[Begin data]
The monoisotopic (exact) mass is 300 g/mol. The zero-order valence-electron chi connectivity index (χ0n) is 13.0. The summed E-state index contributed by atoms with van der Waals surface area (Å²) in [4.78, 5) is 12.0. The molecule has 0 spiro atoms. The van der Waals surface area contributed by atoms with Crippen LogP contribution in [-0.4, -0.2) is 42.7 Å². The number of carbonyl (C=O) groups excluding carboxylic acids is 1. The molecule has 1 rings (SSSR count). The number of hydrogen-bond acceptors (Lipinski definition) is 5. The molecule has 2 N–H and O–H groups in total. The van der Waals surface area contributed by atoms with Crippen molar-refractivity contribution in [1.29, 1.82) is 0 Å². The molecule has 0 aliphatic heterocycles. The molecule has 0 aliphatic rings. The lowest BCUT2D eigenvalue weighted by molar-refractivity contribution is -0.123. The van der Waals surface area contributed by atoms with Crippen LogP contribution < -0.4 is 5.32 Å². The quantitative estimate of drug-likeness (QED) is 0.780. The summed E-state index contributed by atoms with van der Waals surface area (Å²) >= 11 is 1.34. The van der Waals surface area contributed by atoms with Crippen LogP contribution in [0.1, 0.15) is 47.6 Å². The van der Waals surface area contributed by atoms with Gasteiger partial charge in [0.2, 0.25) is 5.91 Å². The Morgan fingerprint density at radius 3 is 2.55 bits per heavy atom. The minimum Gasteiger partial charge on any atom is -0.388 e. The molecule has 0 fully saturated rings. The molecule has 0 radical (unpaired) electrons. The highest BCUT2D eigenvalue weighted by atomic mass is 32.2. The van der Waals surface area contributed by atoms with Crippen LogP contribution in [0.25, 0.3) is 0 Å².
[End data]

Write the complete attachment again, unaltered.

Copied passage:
The monoisotopic (exact) mass is 300 g/mol. The zero-order valence-electron chi connectivity index (χ0n) is 13.0. The summed E-state index contributed by atoms with van der Waals surface area (Å²) in [4.78, 5) is 12.0. The molecule has 0 spiro atoms. The van der Waals surface area contributed by atoms with Crippen LogP contribution in [-0.4, -0.2) is 42.7 Å². The number of carbonyl (C=O) groups excluding carboxylic acids is 1. The molecule has 1 rings (SSSR count). The number of hydrogen-bond acceptors (Lipinski definition) is 5. The molecule has 2 N–H and O–H groups in total. The van der Waals surface area contributed by atoms with Crippen molar-refractivity contribution in [1.29, 1.82) is 0 Å². The molecule has 0 aliphatic heterocycles. The molecule has 0 aliphatic rings. The lowest BCUT2D eigenvalue weighted by molar-refractivity contribution is -0.123. The van der Waals surface area contributed by atoms with Crippen LogP contribution < -0.4 is 5.32 Å². The quantitative estimate of drug-likeness (QED) is 0.780. The summed E-state index contributed by atoms with van der Waals surface area (Å²) >= 11 is 1.34. The van der Waals surface area contributed by atoms with Crippen LogP contribution in [0.1, 0.15) is 47.6 Å². The van der Waals surface area contributed by atoms with Gasteiger partial charge in [0.2, 0.25) is 5.91 Å². The Morgan fingerprint density at radius 3 is 2.55 bits per heavy atom. The minimum Gasteiger partial charge on any atom is -0.388 e. The molecule has 0 fully saturated rings. The molecule has 0 radical (unpaired) electrons. The highest BCUT2D eigenvalue weighted by atomic mass is 32.2. The van der Waals surface area contributed by atoms with Crippen LogP contribution in [0.25, 0.3) is 0 Å².